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King Agrippa I

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Some of the most popular coins of ancient Judaea and the surrounding areas are those of King Agrippa I. His numismatic issues are suitable for all collectors - from the most common $30 - $40 average prutah depicting three grains and the royal umbrella, to very rare portrait coins which in high grade can easily climb into the five figures.

Agrippa I was the grandson of Herod, by his son Aristobulus. He lived from 11/10 B.C.E. until 44 C.E. and died suddenly under suspicious circumstances (probably poisoning). Agrippa ruled from 37 to 44 C.E.. His original areas of dominion were the Northern territories of Antipas, given to him by Caligula. Eventually emperor Claudius  also bequeathed the province of Judaea to him. Agrippa had proved his loyalty to both Roman Emperors, by enduring imprisonment because of his support for the former emperor, and by advocating and helping bring about the reign of the latter.

In many ways Agrippa was a far better politician and people-person than his famous grandfather Herod the Great. He was unstintingly loyal to Rome as a client king. Yet, at the same time his policies promoted the well being of Judea and he was well loved by its people. The ancient Jewish writings (Mishna & Talmud) generally portray him in a very positive light.

Though, Josephus depicts him as possibly flamboyant, irresponsible and adventurous, if true, his reign proves otherwise. We see a king who took his responsibilities seriously, as he did his religion, and as one who grew and matured into a capable and respected leader. Numismatically, he maintained the Jewish tradition striking coins devoid of graven images on the issue (royal umbrella/grain stalks prutah) struck in Jerusalem. However, since Agrippa did rule over territories largely inhabited by gentiles, other coins more reflective of typical Roman provincial coinage were struck there. Those coins are much rarer, but often bear portraits of Agrippa himself. In one way however, these coins differ from typical Roman coinage. Instead of stressing the local cult or local gods, they bear motifs related to the Imperial family, the king's own family or his relationship with Rome.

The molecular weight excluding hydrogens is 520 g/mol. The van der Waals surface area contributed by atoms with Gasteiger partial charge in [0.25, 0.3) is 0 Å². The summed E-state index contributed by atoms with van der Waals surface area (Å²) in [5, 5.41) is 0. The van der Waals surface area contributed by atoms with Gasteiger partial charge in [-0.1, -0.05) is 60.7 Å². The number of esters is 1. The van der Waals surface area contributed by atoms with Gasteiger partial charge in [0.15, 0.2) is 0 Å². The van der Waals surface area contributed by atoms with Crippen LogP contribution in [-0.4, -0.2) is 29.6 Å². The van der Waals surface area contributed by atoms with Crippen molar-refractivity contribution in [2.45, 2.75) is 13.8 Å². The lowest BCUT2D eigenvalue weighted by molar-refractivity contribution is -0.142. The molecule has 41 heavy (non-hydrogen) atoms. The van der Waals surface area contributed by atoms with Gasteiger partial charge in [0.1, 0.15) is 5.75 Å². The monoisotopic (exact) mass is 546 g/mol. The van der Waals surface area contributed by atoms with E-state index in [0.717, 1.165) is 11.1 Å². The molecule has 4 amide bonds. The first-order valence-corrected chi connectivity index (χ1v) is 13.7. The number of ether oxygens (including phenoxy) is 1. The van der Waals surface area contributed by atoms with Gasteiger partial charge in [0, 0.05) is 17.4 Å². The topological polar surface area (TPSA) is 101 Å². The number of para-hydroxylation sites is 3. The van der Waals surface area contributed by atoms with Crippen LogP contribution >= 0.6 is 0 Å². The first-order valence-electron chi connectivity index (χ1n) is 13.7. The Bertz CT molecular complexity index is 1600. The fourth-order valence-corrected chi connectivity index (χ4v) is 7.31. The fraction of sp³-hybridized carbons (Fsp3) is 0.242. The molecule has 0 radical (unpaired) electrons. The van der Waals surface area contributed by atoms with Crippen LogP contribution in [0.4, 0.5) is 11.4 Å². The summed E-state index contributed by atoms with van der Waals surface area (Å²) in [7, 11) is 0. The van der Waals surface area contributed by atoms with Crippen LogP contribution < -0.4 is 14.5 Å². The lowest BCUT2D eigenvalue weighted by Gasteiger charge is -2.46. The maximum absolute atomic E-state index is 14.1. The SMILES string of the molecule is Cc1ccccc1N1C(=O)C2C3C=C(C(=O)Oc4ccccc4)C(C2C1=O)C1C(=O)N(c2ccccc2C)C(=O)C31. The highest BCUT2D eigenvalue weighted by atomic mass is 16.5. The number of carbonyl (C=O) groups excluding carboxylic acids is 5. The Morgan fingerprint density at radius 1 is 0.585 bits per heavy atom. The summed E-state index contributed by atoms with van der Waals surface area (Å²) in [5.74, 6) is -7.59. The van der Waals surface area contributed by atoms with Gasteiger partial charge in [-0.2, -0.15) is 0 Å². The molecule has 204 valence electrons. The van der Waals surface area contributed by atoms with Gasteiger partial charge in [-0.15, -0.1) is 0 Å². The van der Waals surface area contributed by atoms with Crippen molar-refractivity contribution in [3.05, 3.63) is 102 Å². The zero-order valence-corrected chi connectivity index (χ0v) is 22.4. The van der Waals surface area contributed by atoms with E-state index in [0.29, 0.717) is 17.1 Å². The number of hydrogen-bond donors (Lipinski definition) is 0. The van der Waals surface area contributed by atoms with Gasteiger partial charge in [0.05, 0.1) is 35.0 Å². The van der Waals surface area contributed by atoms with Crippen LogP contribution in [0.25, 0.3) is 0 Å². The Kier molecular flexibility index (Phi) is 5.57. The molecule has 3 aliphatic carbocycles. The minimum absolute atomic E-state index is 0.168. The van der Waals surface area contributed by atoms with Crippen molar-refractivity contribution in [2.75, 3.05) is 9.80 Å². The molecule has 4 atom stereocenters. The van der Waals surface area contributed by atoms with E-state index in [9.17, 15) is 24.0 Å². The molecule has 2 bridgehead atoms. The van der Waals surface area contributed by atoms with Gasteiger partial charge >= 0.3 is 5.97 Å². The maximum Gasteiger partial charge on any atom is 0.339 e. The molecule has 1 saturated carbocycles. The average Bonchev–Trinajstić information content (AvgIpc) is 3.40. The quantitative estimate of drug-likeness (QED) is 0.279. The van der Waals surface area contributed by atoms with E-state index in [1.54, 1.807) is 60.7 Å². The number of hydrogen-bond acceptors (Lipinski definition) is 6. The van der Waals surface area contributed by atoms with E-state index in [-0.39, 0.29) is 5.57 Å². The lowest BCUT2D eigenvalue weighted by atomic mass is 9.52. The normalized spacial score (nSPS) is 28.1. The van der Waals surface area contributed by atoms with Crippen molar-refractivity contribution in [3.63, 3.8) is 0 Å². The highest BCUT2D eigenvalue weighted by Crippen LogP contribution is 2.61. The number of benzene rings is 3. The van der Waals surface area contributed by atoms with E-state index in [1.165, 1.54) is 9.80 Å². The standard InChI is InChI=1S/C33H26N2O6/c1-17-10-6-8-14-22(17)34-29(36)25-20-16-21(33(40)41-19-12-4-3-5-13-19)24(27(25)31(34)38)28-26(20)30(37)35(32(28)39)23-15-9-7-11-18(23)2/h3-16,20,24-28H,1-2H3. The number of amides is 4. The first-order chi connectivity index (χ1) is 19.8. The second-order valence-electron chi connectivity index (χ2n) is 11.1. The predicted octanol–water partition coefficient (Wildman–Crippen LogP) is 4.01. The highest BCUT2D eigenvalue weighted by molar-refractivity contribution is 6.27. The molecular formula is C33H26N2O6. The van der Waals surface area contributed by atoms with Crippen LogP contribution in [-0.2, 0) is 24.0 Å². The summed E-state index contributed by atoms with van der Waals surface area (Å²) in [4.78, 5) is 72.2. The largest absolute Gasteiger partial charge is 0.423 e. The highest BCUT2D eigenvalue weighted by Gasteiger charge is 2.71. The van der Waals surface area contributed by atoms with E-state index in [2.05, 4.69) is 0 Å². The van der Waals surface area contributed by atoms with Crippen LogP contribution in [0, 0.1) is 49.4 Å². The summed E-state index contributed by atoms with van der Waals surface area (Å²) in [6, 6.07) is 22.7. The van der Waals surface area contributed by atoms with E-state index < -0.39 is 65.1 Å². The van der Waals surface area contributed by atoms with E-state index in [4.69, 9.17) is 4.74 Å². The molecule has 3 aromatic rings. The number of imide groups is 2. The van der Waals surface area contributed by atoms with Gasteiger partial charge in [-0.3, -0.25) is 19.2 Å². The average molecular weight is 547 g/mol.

A midrash [Vayikra Raba 3:5] (Circa. 5th Century collection of Jewish stories and teachings) which wishes to teach us the value of the charity given by the poor, also casts light on the character of King Agrippa. 

Here goes the story:

King Agrippas wished to offer up a thousand burnt offerings in one day.

He sent to tell the High Priest: ‘Let no man other than myself offer sacrifices today!’

There came a poor man with two turtle-doves in his hand, and he said to the High Priest: ‘Sacrifice these.’

Said he: ‘The king commanded me, saying, "Let no man other than myself offer sacrifices this day."’

Said he: ‘My lord the High Priest, I catch four [doves] every day; two I offer up, and with the other two I sustain myself. If you do not offer them up, you cut off my means of sustenance.’

The priest took them and offered them up.

In a dream it was revealed to Agrippas: ‘The sacrifice of a poor man preceded yours.’

So he sent to the High Priest, saying: ‘Did I not command you thus: "Let no one but me offer sacrifices this day"?

‘Said [the High Priest] to him: ‘Your Majesty, a poor man came with two turtle-doves in his hand,

and said to me: "I catch four birds every day; I sacrifice two, and from the other two I support myself. If you will not offer them up you will cut off my means of sustenance." Should I not have offered them up?’

Said [King Agrippas] to him: ‘You were right in doing as you did.’

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